61. Jerry says:

    Greg,I’m confused with the risk pool. From what it appears in your article, you have to join the risk pool 12 months before any diagnosis. Is this correct?

    So with your method described in your article it appears to me that you have to join a risk pool 12 months prior to any financially crushing diagnosis. Is this accurate? I’m not familiar with the risk pools since I get my insurance through my employer.

  62. Nancy Metcalf says:


    A majority of colon cancer is diagnosed at an invasive stage that requires chemotherapy.


    And it’s the chemotherapy that’s so expensive — ballpark of $30,000 a month and it typically goes on for at least six months.

    The gentleman whose story we told had such a cancer, and fortunately in his case the chemotherapy worked. It cost him, yes, $30,000 a month. We saw the bills.

  63. ralph weber, CLU, ChFC, CFP, GBA, REBC says:

    But was the $30,000 the chargemaster price, or the paid rate?

  64. Nancy Metcalf says:

    What he had to pay.

  65. Al says:

    Nancy, you saw the bills, but did you see what was actually paid? This is a big problem because the data coming out from the left is contrived and not consistent with the raw data that is available. The data is then quoted and re quoted until many, perhaps like yourself, believe the data is correct when it is abysmally wrong.

    Nancy, I doubt very much that anyone was paid $30,000 per month though anything is possible. Nothing stops a person from paying more than everyone else. Instead of dealing with the “he said she said” type of argument why not use the data you provided. This data seemed to be using a high level of care and reimbursement leading to a first year reimbursement of ~$56,000. Your data says that the treatment takes 24 weeks just a bit short of 6 months or a bit more than $9,000 a month. Once again we find a wild exaggeration of cost, three-fold. The insurance companies may like that type of exaggeration because it intensifies the desire of people to carry expensive insurance. People like Greg know better and thus can better assess the risks.

    You say that a majority of colon cancer is diagnosed at an invasive stage that needs chemotherapy and then referred me to the SEER data. I assume the data includes those polyps that were found to be malignant with a cancer free stalk and I’ll assume you to be correct that the majority of cancer of the colon discovered requires chemotherapy that costs ~$56,000. The problem I have with all the data you bandy around is that you keep claiming numbers and data that are not even backed up by the literature you post and I am not certain that the literature you post is the best literature to provide us the best facts. $9,000/ mo according to your literature and $30,000/ mo according to your present claim.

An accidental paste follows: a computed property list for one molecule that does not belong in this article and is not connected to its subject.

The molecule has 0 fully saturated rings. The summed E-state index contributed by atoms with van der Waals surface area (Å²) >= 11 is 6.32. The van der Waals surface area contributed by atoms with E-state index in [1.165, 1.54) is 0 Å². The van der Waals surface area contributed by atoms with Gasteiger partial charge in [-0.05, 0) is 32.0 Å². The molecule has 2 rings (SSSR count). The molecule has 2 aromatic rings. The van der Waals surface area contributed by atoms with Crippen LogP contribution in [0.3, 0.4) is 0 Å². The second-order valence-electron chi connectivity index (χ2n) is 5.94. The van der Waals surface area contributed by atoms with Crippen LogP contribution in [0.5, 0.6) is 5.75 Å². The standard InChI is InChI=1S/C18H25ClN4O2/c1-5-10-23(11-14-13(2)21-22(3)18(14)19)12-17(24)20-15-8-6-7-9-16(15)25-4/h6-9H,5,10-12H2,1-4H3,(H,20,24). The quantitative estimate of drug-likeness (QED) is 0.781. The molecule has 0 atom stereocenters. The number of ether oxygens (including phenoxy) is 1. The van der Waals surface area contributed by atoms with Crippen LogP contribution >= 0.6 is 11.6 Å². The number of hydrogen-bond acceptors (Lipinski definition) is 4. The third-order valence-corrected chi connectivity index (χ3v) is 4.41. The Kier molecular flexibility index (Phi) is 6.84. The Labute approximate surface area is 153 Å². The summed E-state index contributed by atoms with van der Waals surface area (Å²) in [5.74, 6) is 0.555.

Since you seem to use SEER data and you make claims that we are “almost a case study in the failure of this market.” perhaps you ought to use the SEER data and compare it with the OECD data so that you can see that overall we have better outcomes than these other nations. Wow! Why would you want to give up on better outcomes?

  66. ralph weber, CLU, ChFC, CFP, GBA, REBC says:

    Nancy, Al is absolutely correct. Third party payers thrive in a lack of transparency, but the average paid costs for chemo therapy on http://medibid.com in the US is about $5,600 per month. What they bill has no basis on reality, and though they might try to collect that amount since they feel like they are underpaid by Medicare, it is extremely rare for them to get that.

  67. Ron Del Pero - San Mateo,Ca says:

    When YOU can’t afford health insurance and bail out -who do you think pays for your care?WE who pay haigher premiums and taxes to carry YOU!
    Prostate cancer -$300,000 costs. Family member crused upper shoulder – replacement over $200,000. Another member skiining accident, – rods pins etc, over $200,000 cost. Like many I had to budget to pay insurance premiums but thank God it was in place when needed.
    How far do you think your saved “$12,000” will carry you when you need care and who do you think has to pick up the tab for the rest of your bills. Duh…

    AS a broker I sell and own Long Term Care Insurance so I can stay in my own home and get quality care when needed, as will 70% of the population someday. Life is about choices. I’d rather skip a few nicities and own qualaity insurance than depend on welfare, family and charity when the time comes. What’s your plan other than “Stay lucky – and accept whatever the State will hand down to you”?

  68. ralph weber, CLU, ChFC, CFP, GBA, REBC says:

    Ron, I have never heard of anyone paying these outrageous costs for surgical procedures.